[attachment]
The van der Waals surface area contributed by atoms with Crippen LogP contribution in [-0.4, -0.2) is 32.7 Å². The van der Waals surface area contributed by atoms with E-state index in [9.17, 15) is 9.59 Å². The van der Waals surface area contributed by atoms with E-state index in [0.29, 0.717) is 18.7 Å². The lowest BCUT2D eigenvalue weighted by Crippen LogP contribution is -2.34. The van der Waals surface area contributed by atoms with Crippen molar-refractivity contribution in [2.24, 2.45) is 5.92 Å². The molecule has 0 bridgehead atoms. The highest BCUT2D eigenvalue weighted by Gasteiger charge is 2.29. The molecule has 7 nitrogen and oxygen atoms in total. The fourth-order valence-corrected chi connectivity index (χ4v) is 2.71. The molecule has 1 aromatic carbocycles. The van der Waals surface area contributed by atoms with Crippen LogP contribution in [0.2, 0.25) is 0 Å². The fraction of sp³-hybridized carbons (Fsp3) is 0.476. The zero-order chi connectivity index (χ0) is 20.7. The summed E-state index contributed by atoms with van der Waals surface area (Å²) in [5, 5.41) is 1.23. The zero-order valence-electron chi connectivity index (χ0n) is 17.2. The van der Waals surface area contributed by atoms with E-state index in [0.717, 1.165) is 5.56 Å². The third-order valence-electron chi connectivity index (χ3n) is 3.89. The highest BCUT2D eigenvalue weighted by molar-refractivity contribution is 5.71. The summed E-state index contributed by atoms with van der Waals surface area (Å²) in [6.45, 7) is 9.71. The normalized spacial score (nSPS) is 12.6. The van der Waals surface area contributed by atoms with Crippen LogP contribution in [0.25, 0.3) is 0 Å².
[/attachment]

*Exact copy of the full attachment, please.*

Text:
The van der Waals surface area contributed by atoms with Crippen LogP contribution in [-0.4, -0.2) is 32.7 Å². The van der Waals surface area contributed by atoms with E-state index in [9.17, 15) is 9.59 Å². The van der Waals surface area contributed by atoms with E-state index in [0.29, 0.717) is 18.7 Å². The lowest BCUT2D eigenvalue weighted by Crippen LogP contribution is -2.34. The van der Waals surface area contributed by atoms with Crippen molar-refractivity contribution in [2.24, 2.45) is 5.92 Å². The molecule has 0 bridgehead atoms. The highest BCUT2D eigenvalue weighted by Gasteiger charge is 2.29. The molecule has 7 nitrogen and oxygen atoms in total. The fourth-order valence-corrected chi connectivity index (χ4v) is 2.71. The molecule has 1 aromatic carbocycles. The van der Waals surface area contributed by atoms with Crippen LogP contribution in [0.2, 0.25) is 0 Å². The fraction of sp³-hybridized carbons (Fsp3) is 0.476. The zero-order chi connectivity index (χ0) is 20.7. The summed E-state index contributed by atoms with van der Waals surface area (Å²) in [5, 5.41) is 1.23. The zero-order valence-electron chi connectivity index (χ0n) is 17.2. The van der Waals surface area contributed by atoms with E-state index in [0.717, 1.165) is 5.56 Å². The third-order valence-electron chi connectivity index (χ3n) is 3.89. The highest BCUT2D eigenvalue weighted by molar-refractivity contribution is 5.71. The summed E-state index contributed by atoms with van der Waals surface area (Å²) in [6.45, 7) is 9.71. The normalized spacial score (nSPS) is 12.6. The van der Waals surface area contributed by atoms with Crippen LogP contribution in [0.25, 0.3) is 0 Å².